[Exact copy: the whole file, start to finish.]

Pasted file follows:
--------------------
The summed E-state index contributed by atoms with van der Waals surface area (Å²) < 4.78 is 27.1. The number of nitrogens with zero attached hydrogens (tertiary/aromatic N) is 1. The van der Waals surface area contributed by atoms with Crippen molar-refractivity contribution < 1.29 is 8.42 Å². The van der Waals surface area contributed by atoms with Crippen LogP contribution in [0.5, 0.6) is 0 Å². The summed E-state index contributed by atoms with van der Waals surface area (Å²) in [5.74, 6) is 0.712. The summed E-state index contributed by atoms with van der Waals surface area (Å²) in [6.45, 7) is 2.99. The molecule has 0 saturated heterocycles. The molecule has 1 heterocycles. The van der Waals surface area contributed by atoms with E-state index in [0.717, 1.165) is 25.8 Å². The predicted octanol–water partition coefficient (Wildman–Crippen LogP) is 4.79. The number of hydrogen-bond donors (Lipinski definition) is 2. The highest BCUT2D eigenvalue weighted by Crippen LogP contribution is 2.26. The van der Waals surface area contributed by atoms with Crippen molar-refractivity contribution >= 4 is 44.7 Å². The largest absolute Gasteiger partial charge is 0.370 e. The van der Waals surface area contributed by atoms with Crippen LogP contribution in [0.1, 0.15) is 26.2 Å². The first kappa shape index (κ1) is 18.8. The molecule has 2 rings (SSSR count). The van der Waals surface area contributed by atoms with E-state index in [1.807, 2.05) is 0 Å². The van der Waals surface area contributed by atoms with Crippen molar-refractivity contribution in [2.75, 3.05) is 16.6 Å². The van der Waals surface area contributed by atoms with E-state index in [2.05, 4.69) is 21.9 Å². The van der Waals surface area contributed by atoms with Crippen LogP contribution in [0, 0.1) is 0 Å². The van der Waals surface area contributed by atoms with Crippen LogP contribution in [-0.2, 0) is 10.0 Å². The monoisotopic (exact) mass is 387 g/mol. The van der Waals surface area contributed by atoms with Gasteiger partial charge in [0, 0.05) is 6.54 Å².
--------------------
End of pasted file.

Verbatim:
The summed E-state index contributed by atoms with van der Waals surface area (Å²) < 4.78 is 27.1. The number of nitrogens with zero attached hydrogens (tertiary/aromatic N) is 1. The van der Waals surface area contributed by atoms with Crippen molar-refractivity contribution < 1.29 is 8.42 Å². The van der Waals surface area contributed by atoms with Crippen LogP contribution in [0.5, 0.6) is 0 Å². The summed E-state index contributed by atoms with van der Waals surface area (Å²) in [5.74, 6) is 0.712. The summed E-state index contributed by atoms with van der Waals surface area (Å²) in [6.45, 7) is 2.99. The molecule has 0 saturated heterocycles. The molecule has 1 heterocycles. The van der Waals surface area contributed by atoms with E-state index in [0.717, 1.165) is 25.8 Å². The predicted octanol–water partition coefficient (Wildman–Crippen LogP) is 4.79. The number of hydrogen-bond donors (Lipinski definition) is 2. The highest BCUT2D eigenvalue weighted by Crippen LogP contribution is 2.26. The van der Waals surface area contributed by atoms with Crippen molar-refractivity contribution >= 4 is 44.7 Å². The largest absolute Gasteiger partial charge is 0.370 e. The van der Waals surface area contributed by atoms with Crippen LogP contribution in [0.1, 0.15) is 26.2 Å². The first kappa shape index (κ1) is 18.8. The molecule has 2 rings (SSSR count). The van der Waals surface area contributed by atoms with E-state index in [1.807, 2.05) is 0 Å². The van der Waals surface area contributed by atoms with Crippen molar-refractivity contribution in [2.75, 3.05) is 16.6 Å². The van der Waals surface area contributed by atoms with E-state index in [2.05, 4.69) is 21.9 Å². The van der Waals surface area contributed by atoms with Crippen LogP contribution in [0, 0.1) is 0 Å². The van der Waals surface area contributed by atoms with Crippen LogP contribution in [-0.2, 0) is 10.0 Å². The monoisotopic (exact) mass is 387 g/mol. The van der Waals surface area contributed by atoms with Gasteiger partial charge in [0, 0.05) is 6.54 Å².